Assessment of methodological quality
Assessment of the methodological quality will be undertaken through the COSMIN checklist.14 The COSMIN checklist is a 4-point scoring system used to evaluate the methodological quality of studies examining the measurement properties of an instrument; specifically for systematic reviews.12 Papers selected for retrieval will be assessed by two independent reviewers for methodological validity prior to inclusion in the review. Any disagreements that arise between the reviewers will be resolved through discussion or with a third reviewer.
Data will be extracted from papers included in the review using the COSMIN data extraction tool.14 Two independent reviewers will extract data. The data extracted will include specific details about the study quality, study methods and objectives, and outcomes significant to the review question and objectives. Any disagreement that arises between the reviewers will be resolved through discussion or with a third reviewer. The authors of primary studies will be contacted where necessary for clarification or missing information.
Effect size associated with internal consistency and inter-rater reliability (such as Cronbach's alpha, Cohen's kappa inter-rater scores and/or Kendall's tau) will be reported. If statistical pooling is not possible, the findings will be presented in a narrative form including tables and figures to aid in data presentation where appropriate.
We would like to acknowledge University of Mississippi School of Nursing for support of the project.
1. Anemaet WK. Using standardized measures to meet the challenge of stroke assessment. Top Geriartr Rehabil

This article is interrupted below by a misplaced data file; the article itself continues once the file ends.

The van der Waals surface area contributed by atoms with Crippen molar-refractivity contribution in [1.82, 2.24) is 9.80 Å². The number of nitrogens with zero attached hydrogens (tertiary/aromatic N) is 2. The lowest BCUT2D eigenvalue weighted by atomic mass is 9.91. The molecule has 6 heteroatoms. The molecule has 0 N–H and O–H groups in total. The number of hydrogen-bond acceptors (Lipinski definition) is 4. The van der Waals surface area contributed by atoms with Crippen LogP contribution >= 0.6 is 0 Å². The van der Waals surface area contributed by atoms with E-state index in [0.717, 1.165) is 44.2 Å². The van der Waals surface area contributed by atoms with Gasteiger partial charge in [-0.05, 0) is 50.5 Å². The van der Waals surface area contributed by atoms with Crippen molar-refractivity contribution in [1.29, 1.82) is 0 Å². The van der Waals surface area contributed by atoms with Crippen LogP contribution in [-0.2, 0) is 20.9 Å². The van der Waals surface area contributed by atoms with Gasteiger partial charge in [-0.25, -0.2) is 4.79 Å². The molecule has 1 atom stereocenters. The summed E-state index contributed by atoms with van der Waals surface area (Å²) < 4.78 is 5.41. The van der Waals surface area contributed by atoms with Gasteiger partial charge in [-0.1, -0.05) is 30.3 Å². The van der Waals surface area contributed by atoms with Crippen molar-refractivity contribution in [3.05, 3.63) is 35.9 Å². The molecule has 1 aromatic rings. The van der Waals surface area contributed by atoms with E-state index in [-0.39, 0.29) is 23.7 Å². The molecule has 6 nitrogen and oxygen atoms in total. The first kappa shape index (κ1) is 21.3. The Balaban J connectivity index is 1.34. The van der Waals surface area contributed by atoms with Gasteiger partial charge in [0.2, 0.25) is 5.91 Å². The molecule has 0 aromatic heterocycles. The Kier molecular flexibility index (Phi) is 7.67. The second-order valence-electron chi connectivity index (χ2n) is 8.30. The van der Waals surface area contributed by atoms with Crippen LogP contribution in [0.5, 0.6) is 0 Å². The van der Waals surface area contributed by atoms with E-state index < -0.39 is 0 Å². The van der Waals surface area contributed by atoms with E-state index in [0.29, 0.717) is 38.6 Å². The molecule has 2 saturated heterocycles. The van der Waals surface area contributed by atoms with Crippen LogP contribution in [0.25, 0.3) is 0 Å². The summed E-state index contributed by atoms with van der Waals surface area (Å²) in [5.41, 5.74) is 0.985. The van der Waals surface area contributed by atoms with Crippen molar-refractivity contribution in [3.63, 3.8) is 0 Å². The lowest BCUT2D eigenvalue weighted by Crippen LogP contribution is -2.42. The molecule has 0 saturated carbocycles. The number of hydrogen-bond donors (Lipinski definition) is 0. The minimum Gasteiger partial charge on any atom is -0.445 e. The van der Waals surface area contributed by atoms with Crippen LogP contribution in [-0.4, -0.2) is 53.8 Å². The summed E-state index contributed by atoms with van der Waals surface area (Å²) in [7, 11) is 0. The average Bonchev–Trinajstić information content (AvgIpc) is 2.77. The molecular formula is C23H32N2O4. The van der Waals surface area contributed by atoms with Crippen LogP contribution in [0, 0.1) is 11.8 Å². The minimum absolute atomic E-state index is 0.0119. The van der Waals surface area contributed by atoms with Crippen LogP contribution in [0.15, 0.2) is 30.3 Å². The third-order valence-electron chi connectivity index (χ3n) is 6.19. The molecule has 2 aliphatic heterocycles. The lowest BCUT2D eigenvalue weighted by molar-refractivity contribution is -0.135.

2002; 18 2:47–62. 16p.
2. CDCGov/stroke. CDC 24/7: saving lives, protecting people. Atlanta:Centers for Disease Control and Prevention; 2016.
3. Thrift AG, Cadilhac DA, Thayabaranathan T, Howard G, Howard VJ, Rothwell PM, et al. Global stroke statistics. Int J Stroke
2014; 9 1:6–18.
4. Arthur C, Guyton MD, Hall JE. Guyton and hall textbook of medical physiology. 2011; Philadelphia:Saunders Elsevier, 745.
5. Schlegel D, Kolb SJ, Luciano JM, Tovar JM, Cucchiara BL, Liebeskind DS, et al. Utility of the NIH stroke scale as a predictor of hospital disposition. Stroke
2003; 34 1:134–137.
6. Wen L, Unick J, Galik E, Resnick B. Barthel index of activities of daily living. Nurs Res
2015; 64 2:88–99.
7. Bushnell CD, Johnston DCC, Goldstein LB. Retrospective assessment of initial stroke severity: comparison of the NIH Stroke Scale and the Canadian Neurological Scale. Stroke
2001; 32 3:656–660.
8. Lyden PD, Lau GT. A critical appraisal of stroke evaluation and rating scales. Stroke
1991; 22 11:1345–1352.
9. Muir KW, Weir CJ, Murray GD, Povey C, Lees KR. Comparison of neurological scales and scoring systems for acute stroke prognosis. Stroke
1996; 27 10:1817–1820. 4p.
10. Chumney D, Nollinger K, Shesko K, Skop K, Spencer M, Newton RA. Ability of functional independence measure to accurately predict functional outcome of stroke-specific population: systemic review. J Rehabil Res Dev
2010; 47 1:17–29.
11. Salbach NM, Mayo NE, Higgins J, Ahmed S, Finch LE, Richards CL. Responsiveness and predictability of gait speed and other disability measures in acute stroke. Arch Phys Med Rhabil
2001; 82 9:1204–1212.
12. Terwee CB, Mokkink LB, Knol DL, Ostelo RW, Bouter LM, de Vet HC. Rating the methodological quality in systematic reviews of studies on measurement properties: a scoring system for the COSMIN checklist. Qual Life Res
2012; 21 4:651–657.